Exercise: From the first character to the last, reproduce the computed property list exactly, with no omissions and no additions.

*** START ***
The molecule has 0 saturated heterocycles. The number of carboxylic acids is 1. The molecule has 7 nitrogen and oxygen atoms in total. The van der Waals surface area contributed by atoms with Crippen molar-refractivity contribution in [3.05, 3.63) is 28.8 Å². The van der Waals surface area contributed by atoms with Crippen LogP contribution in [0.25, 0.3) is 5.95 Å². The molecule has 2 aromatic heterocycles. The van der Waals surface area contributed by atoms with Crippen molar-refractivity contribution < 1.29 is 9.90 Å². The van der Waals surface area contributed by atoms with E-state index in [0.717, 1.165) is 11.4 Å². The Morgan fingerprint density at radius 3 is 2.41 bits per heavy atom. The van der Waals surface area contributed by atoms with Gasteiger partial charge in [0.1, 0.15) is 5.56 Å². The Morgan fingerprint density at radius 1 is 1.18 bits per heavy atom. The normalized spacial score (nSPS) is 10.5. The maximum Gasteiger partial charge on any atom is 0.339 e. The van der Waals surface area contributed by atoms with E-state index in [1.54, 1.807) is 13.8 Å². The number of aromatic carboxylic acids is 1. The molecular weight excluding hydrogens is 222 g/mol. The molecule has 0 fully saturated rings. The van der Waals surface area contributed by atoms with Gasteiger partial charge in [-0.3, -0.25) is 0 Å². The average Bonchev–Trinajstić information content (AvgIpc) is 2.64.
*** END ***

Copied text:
The molecule has 0 saturated heterocycles. The number of carboxylic acids is 1. The molecule has 7 nitrogen and oxygen atoms in total. The van der Waals surface area contributed by atoms with Crippen molar-refractivity contribution in [3.05, 3.63) is 28.8 Å². The van der Waals surface area contributed by atoms with Crippen LogP contribution in [0.25, 0.3) is 5.95 Å². The molecule has 2 aromatic heterocycles. The van der Waals surface area contributed by atoms with Crippen molar-refractivity contribution < 1.29 is 9.90 Å². The van der Waals surface area contributed by atoms with E-state index in [0.717, 1.165) is 11.4 Å². The Morgan fingerprint density at radius 3 is 2.41 bits per heavy atom. The van der Waals surface area contributed by atoms with Gasteiger partial charge in [0.1, 0.15) is 5.56 Å². The Morgan fingerprint density at radius 1 is 1.18 bits per heavy atom. The normalized spacial score (nSPS) is 10.5. The maximum Gasteiger partial charge on any atom is 0.339 e. The van der Waals surface area contributed by atoms with E-state index in [1.54, 1.807) is 13.8 Å². The number of aromatic carboxylic acids is 1. The molecular weight excluding hydrogens is 222 g/mol. The molecule has 0 fully saturated rings. The van der Waals surface area contributed by atoms with Gasteiger partial charge in [-0.3, -0.25) is 0 Å². The average Bonchev–Trinajstić information content (AvgIpc) is 2.64.